“Could you please not smoke?” Claire asked. “I’m asthmatic.”
I snapped the lighter closed with an ungracious sigh, and tucked the cigarette behind my ear.
Claire tuned the radio into a classical music broadcast. The announcer identified the piece as Webern’s Passacaglia. It was music for nightmares. The fact that it was so often quiet in its menace only made it more effective. If M.R. James’s stories had been written with a soundtrack in mind, I thought, this would be it.
We left the M1 and joined the A14, a tedious expanse of road that cut blandly through miles of unchanging scenery. Claire turned the radio down and started talking about the preface to The Collected Ghost Stories, published in 1931, five years before he died in which James addressed two questions: whether he believed in ghosts (he cagily states that he is prepared to consider evidence and accept it if found satisfactory); and whether he intended to write more ghost stories.
“He wrote ‘I fear I must answer, Probably not.’ Interesting turn of phrase, don’t you think? ‘I fear’.”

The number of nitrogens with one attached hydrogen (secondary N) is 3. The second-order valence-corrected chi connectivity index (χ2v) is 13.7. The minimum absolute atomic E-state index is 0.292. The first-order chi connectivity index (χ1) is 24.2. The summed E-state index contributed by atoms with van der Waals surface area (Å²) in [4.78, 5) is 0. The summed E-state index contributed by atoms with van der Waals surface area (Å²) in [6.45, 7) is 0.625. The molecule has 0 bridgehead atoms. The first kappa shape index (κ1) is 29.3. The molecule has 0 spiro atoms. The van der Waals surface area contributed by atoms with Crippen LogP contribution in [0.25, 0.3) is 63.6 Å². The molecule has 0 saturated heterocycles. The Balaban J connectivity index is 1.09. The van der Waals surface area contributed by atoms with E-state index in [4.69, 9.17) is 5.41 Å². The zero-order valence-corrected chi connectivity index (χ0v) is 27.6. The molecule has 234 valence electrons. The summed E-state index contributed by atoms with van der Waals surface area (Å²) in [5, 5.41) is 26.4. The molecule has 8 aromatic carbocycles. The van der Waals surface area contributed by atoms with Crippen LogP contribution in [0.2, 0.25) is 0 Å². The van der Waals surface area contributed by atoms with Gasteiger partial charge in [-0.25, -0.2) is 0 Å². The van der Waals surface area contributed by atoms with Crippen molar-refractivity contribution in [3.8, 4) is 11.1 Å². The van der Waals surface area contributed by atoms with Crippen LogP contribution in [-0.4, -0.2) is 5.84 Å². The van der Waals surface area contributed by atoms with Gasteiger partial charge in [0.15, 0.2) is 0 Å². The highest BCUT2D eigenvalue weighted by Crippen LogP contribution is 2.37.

“But he did write more stories, though, didn’t he?”
“Mostly fragments, unfinished works. Although there are a couple of complete pieces. But I have an idea why he was reticent about further stories in the preface.”
But she wouldn’t say more until we reached Great Livermere. And by then I had other things to worry about. The Jetta made it to the outskirts of the village. The engine started spluttering. Steam hissed from under the bonnet. I pulled over, turned the engine off.
“What’s wrong?” Claire asked.
“It’s just overheated,” I said, hoping desperately that was all it was. In my non-comprehension of anything mechanical, I worried it was something serious and costly, probably more so than the car was worth.
“Well, it gives us a way in at the Rectory,” she said breezily. “Excuse me, our car’s broken down, can we use your phone.”